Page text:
FORT BELVOIR, Va. (June 29, 2015) – Program Executive Office Soldier showed Army Vice Chief of Staff Gen. Daniel B. Allyn how it is providing Soldiers with more lethal weapons, better protective gear and more capable equipment while also looking for ways to lighten Soldier load during his visit there, June 23.
The general clearly expressed his desire to lighten the Soldier’s load.
Program Executive Officer Soldier Brig. Gen. Brian P. Cummings, and his project and product managers briefed new programs and developments taking place. PEO Soldier is responsible for developing small arms, night-vision and thermal devices, uniforms, body armor, helmets, and other equipment Soldiers carry.
Soldier load is not a new problem but one that goes back for centuries. Soldiers today carry night-vision equipment, personal protective equipment and weapons that provide new capabilities but also add weight. General Cummings assured Allyn that PEO Soldier is focused on lightening Soldier load and also in getting their feedback on equipment in development.
PEO Soldier goes to where Soldiers are – at school houses or in the field around the world – to get their feedback on how to make weapons, equipment and gear even better and more effective.
Seeking Soldier feedback isn’t the only way PEO Soldier strives to provide the best to Soldiers. Project Manager Soldier Warrior manages the Soldier Enhancement Program, or SEP. This program helps the Army move quickly to evaluate, test and type classify existing prototypes or commercially available items, which will enhance Soldiers’ ability to execute their combat mission. More than 42 percent of the PEO Soldier portfolio originated within SEP.
Product managers briefed Allyn on several items PEO Soldier is working on to reduce Soldier load while increasing their effectiveness.
Lt. Col. Kathy M. Brown, product manager for Soldier Protective Equipment, or PM SPE, provided an example of how PEO Soldier is doing that. She let Allyn compare the advanced combat helmet with the new Generation II Lightweight Advanced Combat Helmet, or LW ACH. The LW ACH weighs a pound lighter while offering the same ballistic protection, a weight reduction the general appreciated.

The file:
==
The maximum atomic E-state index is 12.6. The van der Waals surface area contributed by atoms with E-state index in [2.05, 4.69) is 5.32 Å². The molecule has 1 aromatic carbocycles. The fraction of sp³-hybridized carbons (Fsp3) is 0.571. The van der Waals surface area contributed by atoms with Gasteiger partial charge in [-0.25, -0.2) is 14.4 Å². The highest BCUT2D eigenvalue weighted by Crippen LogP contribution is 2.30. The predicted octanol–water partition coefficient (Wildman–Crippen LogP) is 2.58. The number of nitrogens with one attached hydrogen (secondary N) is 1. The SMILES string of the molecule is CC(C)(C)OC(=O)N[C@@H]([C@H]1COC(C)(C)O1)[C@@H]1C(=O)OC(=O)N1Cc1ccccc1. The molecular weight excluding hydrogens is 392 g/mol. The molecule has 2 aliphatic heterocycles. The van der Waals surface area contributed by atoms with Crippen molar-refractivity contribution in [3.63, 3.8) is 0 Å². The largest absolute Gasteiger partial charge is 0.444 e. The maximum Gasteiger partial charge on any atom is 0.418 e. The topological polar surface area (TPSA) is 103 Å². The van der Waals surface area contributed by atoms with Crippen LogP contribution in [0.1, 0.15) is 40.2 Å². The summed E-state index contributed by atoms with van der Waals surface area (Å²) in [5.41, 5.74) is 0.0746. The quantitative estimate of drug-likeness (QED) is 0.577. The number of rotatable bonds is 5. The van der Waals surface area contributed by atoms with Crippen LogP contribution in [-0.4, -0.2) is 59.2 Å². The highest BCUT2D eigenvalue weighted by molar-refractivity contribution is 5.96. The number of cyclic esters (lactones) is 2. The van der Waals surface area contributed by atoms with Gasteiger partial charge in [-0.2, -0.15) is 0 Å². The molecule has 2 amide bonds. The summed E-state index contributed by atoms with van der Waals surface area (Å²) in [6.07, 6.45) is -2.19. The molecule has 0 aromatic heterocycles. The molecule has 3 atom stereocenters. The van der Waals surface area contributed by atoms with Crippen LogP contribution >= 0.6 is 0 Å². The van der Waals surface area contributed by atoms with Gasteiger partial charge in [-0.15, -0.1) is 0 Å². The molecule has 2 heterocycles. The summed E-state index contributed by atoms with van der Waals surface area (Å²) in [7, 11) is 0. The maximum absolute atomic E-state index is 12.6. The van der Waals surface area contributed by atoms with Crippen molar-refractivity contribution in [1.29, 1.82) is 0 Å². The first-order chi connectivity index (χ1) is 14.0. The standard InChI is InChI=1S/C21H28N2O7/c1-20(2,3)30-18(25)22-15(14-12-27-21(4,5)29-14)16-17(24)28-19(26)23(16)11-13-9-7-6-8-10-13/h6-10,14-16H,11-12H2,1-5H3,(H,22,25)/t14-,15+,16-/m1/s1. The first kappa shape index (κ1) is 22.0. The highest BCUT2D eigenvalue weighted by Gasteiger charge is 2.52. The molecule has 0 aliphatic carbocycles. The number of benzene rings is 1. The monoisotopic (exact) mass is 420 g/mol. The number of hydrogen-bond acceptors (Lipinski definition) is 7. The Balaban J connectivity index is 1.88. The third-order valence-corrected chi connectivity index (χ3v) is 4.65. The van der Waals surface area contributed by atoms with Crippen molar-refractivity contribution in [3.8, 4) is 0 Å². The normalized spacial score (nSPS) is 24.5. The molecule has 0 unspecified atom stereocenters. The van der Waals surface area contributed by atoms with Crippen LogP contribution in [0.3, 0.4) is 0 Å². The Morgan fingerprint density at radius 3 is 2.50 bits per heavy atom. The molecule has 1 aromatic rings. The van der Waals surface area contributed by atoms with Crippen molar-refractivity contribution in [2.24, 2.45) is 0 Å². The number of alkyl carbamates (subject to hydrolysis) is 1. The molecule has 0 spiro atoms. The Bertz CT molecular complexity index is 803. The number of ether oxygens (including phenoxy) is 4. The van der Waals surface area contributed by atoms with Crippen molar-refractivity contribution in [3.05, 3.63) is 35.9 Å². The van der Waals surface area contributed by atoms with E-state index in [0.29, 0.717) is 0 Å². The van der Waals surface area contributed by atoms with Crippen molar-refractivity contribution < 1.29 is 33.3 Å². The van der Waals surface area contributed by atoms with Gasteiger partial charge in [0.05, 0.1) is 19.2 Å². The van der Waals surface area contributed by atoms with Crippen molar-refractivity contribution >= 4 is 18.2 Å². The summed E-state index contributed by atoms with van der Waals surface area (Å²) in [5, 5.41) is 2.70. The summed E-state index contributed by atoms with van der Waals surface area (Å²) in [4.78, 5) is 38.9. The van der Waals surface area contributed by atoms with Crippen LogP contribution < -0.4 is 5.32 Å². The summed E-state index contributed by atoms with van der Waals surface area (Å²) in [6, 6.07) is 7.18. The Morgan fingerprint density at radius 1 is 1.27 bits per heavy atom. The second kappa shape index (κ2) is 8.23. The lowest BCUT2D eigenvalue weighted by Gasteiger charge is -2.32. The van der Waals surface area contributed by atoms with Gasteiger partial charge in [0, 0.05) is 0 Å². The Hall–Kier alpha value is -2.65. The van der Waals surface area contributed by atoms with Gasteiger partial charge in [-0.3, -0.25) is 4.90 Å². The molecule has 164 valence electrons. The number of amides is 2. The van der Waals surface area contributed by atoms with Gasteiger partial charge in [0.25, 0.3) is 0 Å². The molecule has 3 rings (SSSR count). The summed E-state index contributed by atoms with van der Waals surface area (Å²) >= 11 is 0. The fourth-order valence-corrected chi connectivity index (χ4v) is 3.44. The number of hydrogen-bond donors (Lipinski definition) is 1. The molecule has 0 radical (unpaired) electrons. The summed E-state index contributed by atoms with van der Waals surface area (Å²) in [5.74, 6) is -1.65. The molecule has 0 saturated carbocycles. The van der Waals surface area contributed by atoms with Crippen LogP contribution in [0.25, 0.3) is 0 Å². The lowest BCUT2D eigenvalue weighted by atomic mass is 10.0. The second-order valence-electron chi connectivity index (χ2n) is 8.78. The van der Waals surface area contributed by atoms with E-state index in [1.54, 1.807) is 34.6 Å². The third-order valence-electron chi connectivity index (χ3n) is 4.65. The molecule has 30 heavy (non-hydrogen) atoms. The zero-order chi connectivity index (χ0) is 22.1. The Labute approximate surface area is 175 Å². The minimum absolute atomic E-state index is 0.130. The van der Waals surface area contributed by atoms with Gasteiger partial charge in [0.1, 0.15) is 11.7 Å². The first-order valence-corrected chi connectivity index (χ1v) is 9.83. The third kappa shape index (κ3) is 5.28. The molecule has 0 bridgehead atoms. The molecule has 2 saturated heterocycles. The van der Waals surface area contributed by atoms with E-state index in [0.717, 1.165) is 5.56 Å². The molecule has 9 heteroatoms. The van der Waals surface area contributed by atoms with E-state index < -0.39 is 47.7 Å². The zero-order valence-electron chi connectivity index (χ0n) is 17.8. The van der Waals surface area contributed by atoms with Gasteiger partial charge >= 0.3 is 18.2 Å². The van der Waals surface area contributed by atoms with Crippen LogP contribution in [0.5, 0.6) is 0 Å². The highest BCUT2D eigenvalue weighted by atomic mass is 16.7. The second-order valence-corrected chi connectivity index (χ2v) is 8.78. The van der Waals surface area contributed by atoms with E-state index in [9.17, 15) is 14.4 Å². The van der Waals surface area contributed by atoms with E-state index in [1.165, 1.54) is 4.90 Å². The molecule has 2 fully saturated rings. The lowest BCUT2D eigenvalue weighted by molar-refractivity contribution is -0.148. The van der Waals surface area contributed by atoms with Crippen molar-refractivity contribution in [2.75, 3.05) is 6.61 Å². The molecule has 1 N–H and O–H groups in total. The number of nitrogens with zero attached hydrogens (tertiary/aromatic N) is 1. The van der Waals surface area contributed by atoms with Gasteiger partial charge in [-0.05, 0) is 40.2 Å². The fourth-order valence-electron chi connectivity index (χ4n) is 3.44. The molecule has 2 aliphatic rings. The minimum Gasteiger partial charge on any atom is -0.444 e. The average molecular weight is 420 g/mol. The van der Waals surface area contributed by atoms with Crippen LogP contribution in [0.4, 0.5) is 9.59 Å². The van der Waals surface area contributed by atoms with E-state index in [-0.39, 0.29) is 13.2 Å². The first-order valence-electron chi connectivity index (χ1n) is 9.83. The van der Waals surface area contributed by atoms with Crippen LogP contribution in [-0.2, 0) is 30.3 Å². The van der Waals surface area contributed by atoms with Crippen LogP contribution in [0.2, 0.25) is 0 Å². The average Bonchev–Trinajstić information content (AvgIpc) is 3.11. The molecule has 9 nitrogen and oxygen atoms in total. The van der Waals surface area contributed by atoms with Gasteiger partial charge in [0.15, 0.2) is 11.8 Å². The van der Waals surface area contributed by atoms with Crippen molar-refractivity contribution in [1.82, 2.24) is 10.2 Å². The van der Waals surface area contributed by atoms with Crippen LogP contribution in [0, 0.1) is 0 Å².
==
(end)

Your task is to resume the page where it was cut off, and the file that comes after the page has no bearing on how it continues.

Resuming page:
In addition to the LW ACH, the PM SPE explained the weight savings and ballistic protection the Soldier Protection System, or SPS offers. SPS provides the Soldier with a modular, scalable integrated system of mission-tailorable ballistic protection at a reduced weight compared to the current PPE systems. In addition, SPS achieves the weight reduction without sacrificing the level of ballistic protection.
Lt. Col. Paul E. Alessio, product manager for crew served weapons at Project Manager Soldier Weapons, briefed the new precision sniper rifle. This highly-accurate rifle will enable Soldiers to use three different rounds depending upon mission requirements. The PSR could replace current .30 caliber, .308 caliber and .338 caliber sniper rifles. This one weapon will simplify and reduce the loads snipers carry.
Lt. Col. Terry S. Russell, product manager for individual weapons at PM SW, explained the XM17 Modular Handgun System and XM25 Counter Defilade Target Engagement System. The XM17 will provide Soldiers with greater accuracy, target acquisition and ergonomic design. It will also be more reliable, durable and easier to maintain.
The XM25 enables the small unit and individual Soldier to engage personnel targets in defilade – protected position – by providing a 25mm air-bursting capability in all operational environments. The XM25 is an individually-fired, semi-automatic, Soldier-portable weapon system. A Soldier, using basic rifle marksmanship skills, can effectively engage exposed or defilade personnel targets in just seconds out to 500 meters.
In terms of uniforms, Lt. Col. John T. Bryan, product manager for soldier clothing and individual equipment, briefed the Army’s adoption of the Operational Camouflage Pattern, which will become available July 1. He said recruits will begin receiving the new pattern in January 2016.
Lt. Col. Timothy Fuller, product manager of Soldier maneuver sensors, briefed advanced night vision and sensors, such as Family of Weapon Sights-Individual, or FWS-I. FWS-I gives Soldiers the capability to see deep into the battlefield, increase surveillance and target acquisition range, and penetrate day or night obscurants.
An example of providing a product, which increases a Soldier’s effectiveness, is the Tactical Communication and Protective System, or TCAPS.
Bill Brower, acting project manager SWAR briefed Allyn on this item. TCAPS provides concurrent hearing protection and auditory situational awareness. It maintains hearing protection while enabling Soldier to use existing tactical radio resulting in increased mission effectiveness, safety and survivability.
Meeting Soldiers’ immediate needs was the theme of another briefing.
Col. Steven A. Sliwa, director of the Training and Doctrine Command Rapid Equipping Force, or REF, briefed how expeditionary labs, or Ex Labs, provide technical assistance to Soldiers. Ex Labs give Soldiers immediate access to scientists and engineers to discuss their operational problems. The Ex Lab staff is then able to quickly fabricate custom-made solutions on site.
Seeing how PEO Soldier and REF share the same concerns as Allyn on lightening Soldier load, and providing equipment and gear based on Soldier feedback impressed the general.
“I appreciate what you are focused on here, better kit and lighter weight,” Allyn said.